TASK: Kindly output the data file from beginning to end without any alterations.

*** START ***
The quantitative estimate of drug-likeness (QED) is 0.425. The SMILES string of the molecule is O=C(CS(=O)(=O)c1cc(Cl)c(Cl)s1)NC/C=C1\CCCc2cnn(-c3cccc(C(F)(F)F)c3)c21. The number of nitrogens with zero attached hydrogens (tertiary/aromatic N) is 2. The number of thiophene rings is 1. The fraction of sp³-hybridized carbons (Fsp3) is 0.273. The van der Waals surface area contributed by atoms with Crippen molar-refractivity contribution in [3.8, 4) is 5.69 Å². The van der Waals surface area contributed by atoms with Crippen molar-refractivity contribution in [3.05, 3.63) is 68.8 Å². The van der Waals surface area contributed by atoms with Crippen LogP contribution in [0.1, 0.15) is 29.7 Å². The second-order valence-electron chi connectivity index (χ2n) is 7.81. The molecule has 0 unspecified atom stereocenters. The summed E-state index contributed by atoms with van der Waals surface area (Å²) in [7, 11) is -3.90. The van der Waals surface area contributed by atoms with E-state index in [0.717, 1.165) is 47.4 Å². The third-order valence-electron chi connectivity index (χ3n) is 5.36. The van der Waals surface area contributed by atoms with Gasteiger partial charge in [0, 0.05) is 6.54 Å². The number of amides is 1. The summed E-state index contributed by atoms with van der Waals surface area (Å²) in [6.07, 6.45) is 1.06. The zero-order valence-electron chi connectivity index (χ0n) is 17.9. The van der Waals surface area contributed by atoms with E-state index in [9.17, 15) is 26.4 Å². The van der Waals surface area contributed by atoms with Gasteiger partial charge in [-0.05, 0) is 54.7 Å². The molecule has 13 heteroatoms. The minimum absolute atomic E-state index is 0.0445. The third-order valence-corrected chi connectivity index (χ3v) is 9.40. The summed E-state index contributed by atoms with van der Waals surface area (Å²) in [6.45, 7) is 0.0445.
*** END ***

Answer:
The quantitative estimate of drug-likeness (QED) is 0.425. The SMILES string of the molecule is O=C(CS(=O)(=O)c1cc(Cl)c(Cl)s1)NC/C=C1\CCCc2cnn(-c3cccc(C(F)(F)F)c3)c21. The number of nitrogens with zero attached hydrogens (tertiary/aromatic N) is 2. The number of thiophene rings is 1. The fraction of sp³-hybridized carbons (Fsp3) is 0.273. The van der Waals surface area contributed by atoms with Crippen molar-refractivity contribution in [3.8, 4) is 5.69 Å². The van der Waals surface area contributed by atoms with Crippen molar-refractivity contribution in [3.05, 3.63) is 68.8 Å². The van der Waals surface area contributed by atoms with Crippen LogP contribution in [0.1, 0.15) is 29.7 Å². The second-order valence-electron chi connectivity index (χ2n) is 7.81. The molecule has 0 unspecified atom stereocenters. The summed E-state index contributed by atoms with van der Waals surface area (Å²) in [7, 11) is -3.90. The van der Waals surface area contributed by atoms with E-state index in [0.717, 1.165) is 47.4 Å². The third-order valence-electron chi connectivity index (χ3n) is 5.36. The van der Waals surface area contributed by atoms with Gasteiger partial charge in [0, 0.05) is 6.54 Å². The number of amides is 1. The summed E-state index contributed by atoms with van der Waals surface area (Å²) in [6.07, 6.45) is 1.06. The zero-order valence-electron chi connectivity index (χ0n) is 17.9. The van der Waals surface area contributed by atoms with E-state index in [9.17, 15) is 26.4 Å². The van der Waals surface area contributed by atoms with Gasteiger partial charge in [-0.05, 0) is 54.7 Å². The molecule has 13 heteroatoms. The minimum absolute atomic E-state index is 0.0445. The third-order valence-corrected chi connectivity index (χ3v) is 9.40. The summed E-state index contributed by atoms with van der Waals surface area (Å²) in [6.45, 7) is 0.0445.